Difference between American Cars and Japanese Cars
For many people, making the choice between American cars and Japanese cars was traditionally a simple one, either way the decision went. Most people only have to decide if they want to buy local or go foreign-made, with the manufacturer's country of origin being the only point of contention. Things aren't quite so straightforward nowadays however, as more and more factors come into play, among them fuel efficiency, quality and performance. Both American cars and Japanese cars have their relative strengths and disadvantages, and here we look at the most significant ones.
According to a report released in 2005, more than 11 million cars were produced in the United States that year compared to the more than 10 million the rolled off Japanese assembly lines. It is interesting to note that despite the lower number (or perhaps partly because of it), Japanese cars generally made a strong showing in numerous “top ten cars” lists, sometimes even taking over the list completely.
All things being equal, American cars are generally cheaper than foreign cars including Japanese ones, although Japanese cars have traditionally been more economical over the lifespan of the car. Over the years however, American cars have managed to close the gap somewhat.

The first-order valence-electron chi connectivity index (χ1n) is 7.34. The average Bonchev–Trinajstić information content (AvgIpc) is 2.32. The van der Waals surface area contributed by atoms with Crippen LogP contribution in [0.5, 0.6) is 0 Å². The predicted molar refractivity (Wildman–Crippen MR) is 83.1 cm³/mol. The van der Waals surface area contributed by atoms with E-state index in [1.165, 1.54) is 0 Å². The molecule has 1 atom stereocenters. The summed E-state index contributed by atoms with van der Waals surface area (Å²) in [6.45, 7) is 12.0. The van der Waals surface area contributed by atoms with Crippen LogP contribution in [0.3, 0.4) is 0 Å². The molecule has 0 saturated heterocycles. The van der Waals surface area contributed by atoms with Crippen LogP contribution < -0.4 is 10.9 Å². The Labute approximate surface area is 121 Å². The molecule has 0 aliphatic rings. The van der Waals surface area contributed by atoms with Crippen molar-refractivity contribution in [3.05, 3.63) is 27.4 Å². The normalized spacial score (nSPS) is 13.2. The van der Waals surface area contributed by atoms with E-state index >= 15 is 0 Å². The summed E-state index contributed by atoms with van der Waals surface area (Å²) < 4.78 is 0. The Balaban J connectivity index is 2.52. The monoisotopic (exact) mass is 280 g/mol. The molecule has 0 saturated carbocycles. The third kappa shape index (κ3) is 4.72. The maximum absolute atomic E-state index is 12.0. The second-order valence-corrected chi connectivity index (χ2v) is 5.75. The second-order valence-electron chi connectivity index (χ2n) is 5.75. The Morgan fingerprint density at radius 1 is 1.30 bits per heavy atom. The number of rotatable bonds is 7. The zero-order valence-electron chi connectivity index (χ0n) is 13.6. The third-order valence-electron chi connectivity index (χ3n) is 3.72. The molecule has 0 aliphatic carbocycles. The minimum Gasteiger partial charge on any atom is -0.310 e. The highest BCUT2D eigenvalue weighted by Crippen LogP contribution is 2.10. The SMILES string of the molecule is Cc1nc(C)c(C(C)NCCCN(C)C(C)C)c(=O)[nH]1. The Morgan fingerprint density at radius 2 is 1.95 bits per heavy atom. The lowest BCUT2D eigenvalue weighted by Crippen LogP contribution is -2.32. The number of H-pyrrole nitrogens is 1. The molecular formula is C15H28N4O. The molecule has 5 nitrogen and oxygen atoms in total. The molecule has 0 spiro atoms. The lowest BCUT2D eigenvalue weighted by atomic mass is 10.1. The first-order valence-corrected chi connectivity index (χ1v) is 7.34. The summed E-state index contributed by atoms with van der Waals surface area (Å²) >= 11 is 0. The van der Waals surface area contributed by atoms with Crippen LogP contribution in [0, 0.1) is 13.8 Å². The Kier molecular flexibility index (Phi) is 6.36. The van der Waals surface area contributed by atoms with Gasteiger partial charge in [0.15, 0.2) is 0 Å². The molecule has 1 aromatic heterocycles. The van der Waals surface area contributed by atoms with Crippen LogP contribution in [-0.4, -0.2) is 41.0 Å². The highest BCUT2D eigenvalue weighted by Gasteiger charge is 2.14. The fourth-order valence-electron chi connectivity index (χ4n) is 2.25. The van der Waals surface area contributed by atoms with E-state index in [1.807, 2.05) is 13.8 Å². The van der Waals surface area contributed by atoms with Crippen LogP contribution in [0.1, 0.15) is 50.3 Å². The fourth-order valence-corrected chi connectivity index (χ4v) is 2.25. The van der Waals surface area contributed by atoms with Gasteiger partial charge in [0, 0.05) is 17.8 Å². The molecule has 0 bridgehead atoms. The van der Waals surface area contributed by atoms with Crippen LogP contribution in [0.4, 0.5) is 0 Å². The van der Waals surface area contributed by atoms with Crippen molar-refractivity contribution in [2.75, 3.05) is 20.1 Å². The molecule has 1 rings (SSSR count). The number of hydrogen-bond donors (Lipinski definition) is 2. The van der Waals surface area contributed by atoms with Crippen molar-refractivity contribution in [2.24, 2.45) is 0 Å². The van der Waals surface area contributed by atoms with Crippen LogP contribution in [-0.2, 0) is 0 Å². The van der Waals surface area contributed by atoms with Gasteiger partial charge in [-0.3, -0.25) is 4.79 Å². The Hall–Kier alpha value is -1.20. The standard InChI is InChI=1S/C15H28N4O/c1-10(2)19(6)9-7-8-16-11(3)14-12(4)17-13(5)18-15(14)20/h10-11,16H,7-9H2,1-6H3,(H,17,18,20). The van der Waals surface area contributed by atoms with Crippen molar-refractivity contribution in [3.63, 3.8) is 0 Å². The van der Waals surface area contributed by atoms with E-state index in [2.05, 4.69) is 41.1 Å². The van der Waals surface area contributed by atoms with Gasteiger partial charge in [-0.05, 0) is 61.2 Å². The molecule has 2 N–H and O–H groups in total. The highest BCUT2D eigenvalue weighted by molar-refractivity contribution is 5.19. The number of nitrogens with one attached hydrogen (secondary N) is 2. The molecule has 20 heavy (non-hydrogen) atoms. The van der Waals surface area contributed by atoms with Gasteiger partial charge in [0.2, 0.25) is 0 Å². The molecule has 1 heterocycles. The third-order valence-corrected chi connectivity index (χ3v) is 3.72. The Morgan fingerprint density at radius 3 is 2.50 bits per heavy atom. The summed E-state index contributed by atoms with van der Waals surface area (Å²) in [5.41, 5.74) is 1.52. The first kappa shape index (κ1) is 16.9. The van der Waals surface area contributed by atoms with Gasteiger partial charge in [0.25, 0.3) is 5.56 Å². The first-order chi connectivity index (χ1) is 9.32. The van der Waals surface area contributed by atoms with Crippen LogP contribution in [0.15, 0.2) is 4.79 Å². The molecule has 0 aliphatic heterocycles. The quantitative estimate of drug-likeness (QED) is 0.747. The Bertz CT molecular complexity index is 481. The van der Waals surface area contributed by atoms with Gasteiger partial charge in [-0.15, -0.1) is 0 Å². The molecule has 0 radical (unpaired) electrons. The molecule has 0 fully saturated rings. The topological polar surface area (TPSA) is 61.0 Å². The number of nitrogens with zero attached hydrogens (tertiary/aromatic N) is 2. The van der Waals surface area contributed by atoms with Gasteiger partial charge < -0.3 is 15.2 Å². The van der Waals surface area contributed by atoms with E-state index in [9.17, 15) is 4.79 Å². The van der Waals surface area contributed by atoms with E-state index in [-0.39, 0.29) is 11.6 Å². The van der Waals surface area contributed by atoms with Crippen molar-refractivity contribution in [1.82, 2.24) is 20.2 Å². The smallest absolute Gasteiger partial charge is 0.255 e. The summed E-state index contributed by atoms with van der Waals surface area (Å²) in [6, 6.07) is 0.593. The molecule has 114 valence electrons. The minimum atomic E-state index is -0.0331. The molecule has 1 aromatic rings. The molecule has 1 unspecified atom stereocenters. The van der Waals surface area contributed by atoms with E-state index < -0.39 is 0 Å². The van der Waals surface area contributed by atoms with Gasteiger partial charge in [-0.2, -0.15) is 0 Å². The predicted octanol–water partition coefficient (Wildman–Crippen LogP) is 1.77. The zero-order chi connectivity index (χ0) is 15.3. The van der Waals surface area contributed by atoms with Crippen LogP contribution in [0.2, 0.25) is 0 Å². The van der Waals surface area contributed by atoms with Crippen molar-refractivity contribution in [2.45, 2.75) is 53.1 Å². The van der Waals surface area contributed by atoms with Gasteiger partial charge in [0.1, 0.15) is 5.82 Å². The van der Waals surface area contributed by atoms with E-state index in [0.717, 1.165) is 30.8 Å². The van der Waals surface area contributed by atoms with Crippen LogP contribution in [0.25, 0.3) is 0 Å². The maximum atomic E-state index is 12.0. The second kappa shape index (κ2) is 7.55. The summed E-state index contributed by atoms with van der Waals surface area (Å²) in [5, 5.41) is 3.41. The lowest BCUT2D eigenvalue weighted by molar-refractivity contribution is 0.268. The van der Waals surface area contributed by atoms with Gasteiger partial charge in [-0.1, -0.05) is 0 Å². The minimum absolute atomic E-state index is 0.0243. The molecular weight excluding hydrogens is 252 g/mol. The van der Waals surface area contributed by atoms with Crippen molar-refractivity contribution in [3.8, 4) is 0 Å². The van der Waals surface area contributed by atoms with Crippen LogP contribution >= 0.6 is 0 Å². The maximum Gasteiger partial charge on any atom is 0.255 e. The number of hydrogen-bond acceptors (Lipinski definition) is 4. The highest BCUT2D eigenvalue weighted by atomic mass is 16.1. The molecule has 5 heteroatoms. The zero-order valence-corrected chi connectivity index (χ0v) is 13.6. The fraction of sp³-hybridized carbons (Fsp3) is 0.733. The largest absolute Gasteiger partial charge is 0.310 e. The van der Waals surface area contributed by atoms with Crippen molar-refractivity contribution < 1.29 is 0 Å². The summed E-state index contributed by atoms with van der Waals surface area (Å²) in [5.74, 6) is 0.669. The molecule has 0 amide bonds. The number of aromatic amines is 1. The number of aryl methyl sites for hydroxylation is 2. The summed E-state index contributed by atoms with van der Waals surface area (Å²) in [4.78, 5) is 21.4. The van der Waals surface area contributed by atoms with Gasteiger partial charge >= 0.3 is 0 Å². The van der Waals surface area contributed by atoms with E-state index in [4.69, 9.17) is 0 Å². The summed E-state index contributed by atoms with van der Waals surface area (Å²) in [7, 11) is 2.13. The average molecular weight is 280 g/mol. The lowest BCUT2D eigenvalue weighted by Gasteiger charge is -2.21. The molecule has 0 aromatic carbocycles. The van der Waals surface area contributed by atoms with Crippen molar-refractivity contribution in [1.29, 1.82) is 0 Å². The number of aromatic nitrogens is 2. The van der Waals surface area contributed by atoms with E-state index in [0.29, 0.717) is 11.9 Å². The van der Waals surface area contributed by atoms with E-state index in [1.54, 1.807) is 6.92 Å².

In addition to being more expensive at the outset, Japanese cars can also be more costly to maintain, due to the relative unavailability of parts. Furthermore, Japanese cars are often more expensive to insure.
Fuel efficiency could be lumped in with the cost category, but given its environmental implications, we thought it best to assign it its own category. For most people, the desire to drive a U.S.-made vehicle is outweighed by fuel efficiency considerations. Unfortunately, American cars lag far behind Japanese cars on this score. Part of the reason for this is that U.S. car manufacturers typically focus on SUVs, pickups and vans, all of which generally produce more emissions and have less favorable mileage.
Japanese car manufacturers on the other hand–Honda and Toyota among them–focus on sedans and the like, many of which feature electric/gasoline hybrid engines that enhance fuel efficiency while reducing emissions. Among the manufacturers of Japanese cars that produced the most fuel-efficient and less polluting models is Honda. Toyota is also known for its line of fuel efficient designs.
- More than 11 million produced in 2005
- Generally cheaper than foreign cars
- Certain models still offer quality and reliability
- Generally less fuel efficient
- Just over 10 million produced in 2005
- Consistently dominates top ten vehicle lists, sometimes even taking all ten slots!
- A generally more economical option over the life span of the car
- Higher maintenance and replacement costs
- More fuel efficient models and lower-emission models released